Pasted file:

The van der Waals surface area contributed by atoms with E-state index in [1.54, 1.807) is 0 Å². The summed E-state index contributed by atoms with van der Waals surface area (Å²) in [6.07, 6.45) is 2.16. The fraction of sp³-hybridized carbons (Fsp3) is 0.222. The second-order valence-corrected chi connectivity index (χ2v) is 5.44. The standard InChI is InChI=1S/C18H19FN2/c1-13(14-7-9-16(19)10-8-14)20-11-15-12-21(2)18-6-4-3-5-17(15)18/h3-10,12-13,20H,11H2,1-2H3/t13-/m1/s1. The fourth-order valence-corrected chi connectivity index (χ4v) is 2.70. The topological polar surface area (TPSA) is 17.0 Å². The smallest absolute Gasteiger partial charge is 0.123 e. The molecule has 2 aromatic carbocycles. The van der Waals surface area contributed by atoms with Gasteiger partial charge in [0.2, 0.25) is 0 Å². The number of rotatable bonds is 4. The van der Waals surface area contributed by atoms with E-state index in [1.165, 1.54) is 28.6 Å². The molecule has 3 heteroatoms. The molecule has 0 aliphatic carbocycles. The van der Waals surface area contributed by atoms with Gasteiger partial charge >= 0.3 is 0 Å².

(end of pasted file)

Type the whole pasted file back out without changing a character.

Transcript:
The van der Waals surface area contributed by atoms with E-state index in [1.54, 1.807) is 0 Å². The summed E-state index contributed by atoms with van der Waals surface area (Å²) in [6.07, 6.45) is 2.16. The fraction of sp³-hybridized carbons (Fsp3) is 0.222. The second-order valence-corrected chi connectivity index (χ2v) is 5.44. The standard InChI is InChI=1S/C18H19FN2/c1-13(14-7-9-16(19)10-8-14)20-11-15-12-21(2)18-6-4-3-5-17(15)18/h3-10,12-13,20H,11H2,1-2H3/t13-/m1/s1. The fourth-order valence-corrected chi connectivity index (χ4v) is 2.70. The topological polar surface area (TPSA) is 17.0 Å². The smallest absolute Gasteiger partial charge is 0.123 e. The molecule has 2 aromatic carbocycles. The van der Waals surface area contributed by atoms with Gasteiger partial charge in [0.2, 0.25) is 0 Å². The number of rotatable bonds is 4. The van der Waals surface area contributed by atoms with E-state index in [1.165, 1.54) is 28.6 Å². The molecule has 3 heteroatoms. The molecule has 0 aliphatic carbocycles. The van der Waals surface area contributed by atoms with Gasteiger partial charge >= 0.3 is 0 Å².